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Clin Exp Metastasis. 1989 Mar-Apr;7(2):127-67.

Interactions between cancer cells and the microvasculature: a rate-regulator for metastasis.

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Department of Experimental Pathology, Memorial Institute, Buffalo, NY 14263.


Hematogenous metastasis is a major consideration in the staging, treatment and prognosis of patients with cancer. Key events affecting hematogeneous metastasis occur in the microvasculature. This is a brief, selective review of some interactions involving cancer cells and the microvasculature in pathologic sequence, specifically: (1) intravasation of cancer cells; (2) the arrest of circulating cancer cells in the microvasculature; (3) cancer cell trauma associated with arrest; (4) microvascular trauma; (5) the inflammatory; and (6) the hemostatic coagulative responses associated with arrest, and finally (7) angiogenesis, leading to tumor vascularization. The evidence shows that through a series of complex interactions with cancer cells, the microvasculature acts as a rate-regulator for the metastatic process, in addition to providing routes for cancer cell dissemination and arrest sites for cancer cell emboli.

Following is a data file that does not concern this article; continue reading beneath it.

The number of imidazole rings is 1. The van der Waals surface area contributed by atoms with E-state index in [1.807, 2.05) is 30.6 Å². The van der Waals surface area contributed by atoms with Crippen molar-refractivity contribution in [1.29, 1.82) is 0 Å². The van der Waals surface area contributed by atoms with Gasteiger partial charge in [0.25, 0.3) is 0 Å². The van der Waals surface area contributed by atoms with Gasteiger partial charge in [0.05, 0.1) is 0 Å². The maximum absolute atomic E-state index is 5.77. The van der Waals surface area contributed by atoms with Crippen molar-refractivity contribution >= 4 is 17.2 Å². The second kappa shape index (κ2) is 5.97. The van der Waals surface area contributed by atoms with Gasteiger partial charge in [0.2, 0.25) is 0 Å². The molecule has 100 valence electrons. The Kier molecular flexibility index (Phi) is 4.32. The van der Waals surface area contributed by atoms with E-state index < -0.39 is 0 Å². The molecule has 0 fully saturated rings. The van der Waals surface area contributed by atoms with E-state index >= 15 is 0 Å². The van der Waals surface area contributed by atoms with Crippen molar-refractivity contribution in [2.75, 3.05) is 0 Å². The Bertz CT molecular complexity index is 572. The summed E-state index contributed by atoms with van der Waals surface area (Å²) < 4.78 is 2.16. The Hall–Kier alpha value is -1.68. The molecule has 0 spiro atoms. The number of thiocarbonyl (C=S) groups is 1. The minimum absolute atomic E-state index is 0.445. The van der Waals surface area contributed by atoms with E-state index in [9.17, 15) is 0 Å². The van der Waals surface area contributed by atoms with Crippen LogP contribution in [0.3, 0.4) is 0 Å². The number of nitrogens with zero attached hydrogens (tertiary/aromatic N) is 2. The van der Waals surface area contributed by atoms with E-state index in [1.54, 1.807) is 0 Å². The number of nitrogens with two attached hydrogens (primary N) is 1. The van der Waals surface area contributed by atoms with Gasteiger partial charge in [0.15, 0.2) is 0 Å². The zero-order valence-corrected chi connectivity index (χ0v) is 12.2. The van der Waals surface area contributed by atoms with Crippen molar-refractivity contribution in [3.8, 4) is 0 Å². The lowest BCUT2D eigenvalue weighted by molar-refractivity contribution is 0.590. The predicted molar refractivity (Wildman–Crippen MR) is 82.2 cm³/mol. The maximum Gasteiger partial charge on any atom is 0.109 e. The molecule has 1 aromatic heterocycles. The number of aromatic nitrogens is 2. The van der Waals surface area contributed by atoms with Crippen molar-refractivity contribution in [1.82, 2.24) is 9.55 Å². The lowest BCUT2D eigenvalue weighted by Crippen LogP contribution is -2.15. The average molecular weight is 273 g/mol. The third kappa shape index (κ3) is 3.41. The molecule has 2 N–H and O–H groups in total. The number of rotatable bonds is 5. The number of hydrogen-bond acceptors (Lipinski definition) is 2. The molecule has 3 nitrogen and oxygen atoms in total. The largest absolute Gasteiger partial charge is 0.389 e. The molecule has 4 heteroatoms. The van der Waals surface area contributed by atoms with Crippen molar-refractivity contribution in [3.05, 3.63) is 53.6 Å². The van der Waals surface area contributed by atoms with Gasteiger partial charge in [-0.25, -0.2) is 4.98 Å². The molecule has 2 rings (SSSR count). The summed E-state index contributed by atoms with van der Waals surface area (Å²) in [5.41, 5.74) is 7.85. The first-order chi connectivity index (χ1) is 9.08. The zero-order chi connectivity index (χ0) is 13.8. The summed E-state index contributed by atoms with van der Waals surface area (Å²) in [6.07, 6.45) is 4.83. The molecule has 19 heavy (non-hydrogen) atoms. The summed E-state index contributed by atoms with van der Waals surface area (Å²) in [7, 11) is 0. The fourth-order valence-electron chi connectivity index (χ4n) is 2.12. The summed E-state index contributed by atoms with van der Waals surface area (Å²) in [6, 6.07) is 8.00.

[Indexed for MEDLINE]

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